Not as Safe as We Thought
- By Ralph C. Jensen
- Nov 02, 2010
Security advisors have been saying for years that cargo security needs as much attention -- if not more -- than passenger airlines, or cargo placed in the airlines. Last week’s attempted terrorist attack only illustrates the vulnerabilities of the cargo system.
The international cargo system still has flaws, despite efforts made since 9/11.
It appears that al Qaeda sent bombs disguised as printer components via UPS and FedEx, headed to Chicago synagogues, and have the markings of the attempted underwear bomber from last Christmas.
Speaking on Face the Nation, John Brennan, the administration’s top counterterrorism advisor said, “At this point we, I think, would agree with the British that it looks as though they were designed to be detonated in flight.”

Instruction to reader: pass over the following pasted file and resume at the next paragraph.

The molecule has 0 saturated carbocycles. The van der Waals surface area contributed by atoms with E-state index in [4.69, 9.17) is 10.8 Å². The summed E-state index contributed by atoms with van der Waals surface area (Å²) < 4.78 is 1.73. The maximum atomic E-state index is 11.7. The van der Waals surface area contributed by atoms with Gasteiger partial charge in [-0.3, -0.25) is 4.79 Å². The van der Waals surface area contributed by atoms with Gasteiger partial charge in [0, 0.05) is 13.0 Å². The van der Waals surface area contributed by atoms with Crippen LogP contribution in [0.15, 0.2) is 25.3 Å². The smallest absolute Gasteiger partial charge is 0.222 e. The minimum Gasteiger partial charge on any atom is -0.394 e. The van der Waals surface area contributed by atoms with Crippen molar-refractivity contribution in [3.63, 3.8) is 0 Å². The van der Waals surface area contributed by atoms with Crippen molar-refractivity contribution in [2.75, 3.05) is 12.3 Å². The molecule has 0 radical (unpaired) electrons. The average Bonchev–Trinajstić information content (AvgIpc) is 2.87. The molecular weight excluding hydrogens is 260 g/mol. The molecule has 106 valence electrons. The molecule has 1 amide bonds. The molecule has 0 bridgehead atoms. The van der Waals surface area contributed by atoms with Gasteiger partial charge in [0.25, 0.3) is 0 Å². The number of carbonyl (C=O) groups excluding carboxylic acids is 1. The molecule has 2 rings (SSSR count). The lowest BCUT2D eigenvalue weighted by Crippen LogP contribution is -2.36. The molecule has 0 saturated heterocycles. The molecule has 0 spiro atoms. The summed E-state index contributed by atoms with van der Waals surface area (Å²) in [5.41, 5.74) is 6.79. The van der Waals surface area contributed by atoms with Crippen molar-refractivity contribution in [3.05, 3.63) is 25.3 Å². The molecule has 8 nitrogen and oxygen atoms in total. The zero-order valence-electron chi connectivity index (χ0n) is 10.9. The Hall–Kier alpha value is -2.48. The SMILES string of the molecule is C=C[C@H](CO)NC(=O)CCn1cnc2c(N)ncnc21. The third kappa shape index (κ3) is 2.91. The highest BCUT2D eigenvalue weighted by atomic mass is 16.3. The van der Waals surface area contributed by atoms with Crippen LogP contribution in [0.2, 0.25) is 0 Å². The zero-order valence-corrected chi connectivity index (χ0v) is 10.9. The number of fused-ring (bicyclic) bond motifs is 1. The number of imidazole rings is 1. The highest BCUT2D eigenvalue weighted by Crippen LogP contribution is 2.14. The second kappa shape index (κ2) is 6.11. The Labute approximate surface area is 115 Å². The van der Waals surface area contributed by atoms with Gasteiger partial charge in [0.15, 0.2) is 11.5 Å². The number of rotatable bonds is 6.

Air cargo vulnerabilities have been known for years. The Center for American Progress offered a report in 2007 on air cargo security, suggesting that commercial terrorism is not only feasible but is an obvious means to bring down a U.S. airliner.
The report suggested an immediate target of 80 to 90 percent cargo inspection with the operating premise “that all cargo that can be inspected should be inspected,” with an ultimate goal of 100 percent. The report also noted that TSA should be directly responsible for all inspections, and that the agency needed proper resources to accomplish the mission.
The report further states that all international cargo be inspected upon arrival in the United States and should not be transferred uninspected onto domestic flights. Last, but not least, encourage strong global air cargo security standards through bilateral agreements and existing international aviation governance bodies.
Thought not included in the report, it might make sense to realize there are parts of the world where deadly air cargo might originate. I realize this sounds a lot like profiling, but we’re talking potentially deadly packages of destruction, not human traffic.
Ralph C. Jensen is editor-in-chief of Security Today magazine.